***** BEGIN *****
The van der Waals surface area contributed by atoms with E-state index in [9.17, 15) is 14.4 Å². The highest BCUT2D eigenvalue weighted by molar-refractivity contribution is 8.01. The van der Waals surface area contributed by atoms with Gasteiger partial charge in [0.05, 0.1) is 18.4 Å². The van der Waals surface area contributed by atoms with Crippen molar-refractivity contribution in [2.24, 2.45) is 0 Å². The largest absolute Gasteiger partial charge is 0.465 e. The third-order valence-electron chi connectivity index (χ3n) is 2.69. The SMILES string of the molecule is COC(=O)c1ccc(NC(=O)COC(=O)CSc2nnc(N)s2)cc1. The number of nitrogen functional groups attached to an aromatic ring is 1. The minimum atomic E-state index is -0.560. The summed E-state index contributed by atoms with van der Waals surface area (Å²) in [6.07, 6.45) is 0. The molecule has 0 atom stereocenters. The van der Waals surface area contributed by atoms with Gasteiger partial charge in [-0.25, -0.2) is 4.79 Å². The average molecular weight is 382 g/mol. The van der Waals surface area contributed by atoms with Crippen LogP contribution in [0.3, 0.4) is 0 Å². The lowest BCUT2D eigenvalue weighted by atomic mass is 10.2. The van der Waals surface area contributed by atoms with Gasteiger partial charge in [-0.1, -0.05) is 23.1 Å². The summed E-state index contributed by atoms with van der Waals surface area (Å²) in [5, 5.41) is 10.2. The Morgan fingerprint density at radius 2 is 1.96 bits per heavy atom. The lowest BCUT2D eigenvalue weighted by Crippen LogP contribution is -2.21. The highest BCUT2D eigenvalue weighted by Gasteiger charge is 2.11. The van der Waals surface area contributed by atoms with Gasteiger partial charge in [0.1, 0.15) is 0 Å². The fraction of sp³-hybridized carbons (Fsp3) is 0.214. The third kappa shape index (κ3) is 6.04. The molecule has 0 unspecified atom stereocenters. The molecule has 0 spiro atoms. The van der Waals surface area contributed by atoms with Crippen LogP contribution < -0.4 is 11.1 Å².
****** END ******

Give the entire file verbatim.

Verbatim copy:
The van der Waals surface area contributed by atoms with E-state index in [9.17, 15) is 14.4 Å². The highest BCUT2D eigenvalue weighted by molar-refractivity contribution is 8.01. The van der Waals surface area contributed by atoms with Gasteiger partial charge in [0.05, 0.1) is 18.4 Å². The van der Waals surface area contributed by atoms with Crippen molar-refractivity contribution in [2.24, 2.45) is 0 Å². The largest absolute Gasteiger partial charge is 0.465 e. The third-order valence-electron chi connectivity index (χ3n) is 2.69. The SMILES string of the molecule is COC(=O)c1ccc(NC(=O)COC(=O)CSc2nnc(N)s2)cc1. The number of nitrogen functional groups attached to an aromatic ring is 1. The minimum atomic E-state index is -0.560. The summed E-state index contributed by atoms with van der Waals surface area (Å²) in [6.07, 6.45) is 0. The molecule has 0 atom stereocenters. The van der Waals surface area contributed by atoms with Gasteiger partial charge in [-0.25, -0.2) is 4.79 Å². The average molecular weight is 382 g/mol. The van der Waals surface area contributed by atoms with Crippen LogP contribution in [0.3, 0.4) is 0 Å². The lowest BCUT2D eigenvalue weighted by atomic mass is 10.2. The van der Waals surface area contributed by atoms with Gasteiger partial charge in [-0.1, -0.05) is 23.1 Å². The summed E-state index contributed by atoms with van der Waals surface area (Å²) in [5, 5.41) is 10.2. The Morgan fingerprint density at radius 2 is 1.96 bits per heavy atom. The lowest BCUT2D eigenvalue weighted by Crippen LogP contribution is -2.21. The highest BCUT2D eigenvalue weighted by Gasteiger charge is 2.11. The van der Waals surface area contributed by atoms with Gasteiger partial charge in [0.1, 0.15) is 0 Å². The fraction of sp³-hybridized carbons (Fsp3) is 0.214. The third kappa shape index (κ3) is 6.04. The molecule has 0 unspecified atom stereocenters. The molecule has 0 spiro atoms. The van der Waals surface area contributed by atoms with Crippen LogP contribution < -0.4 is 11.1 Å².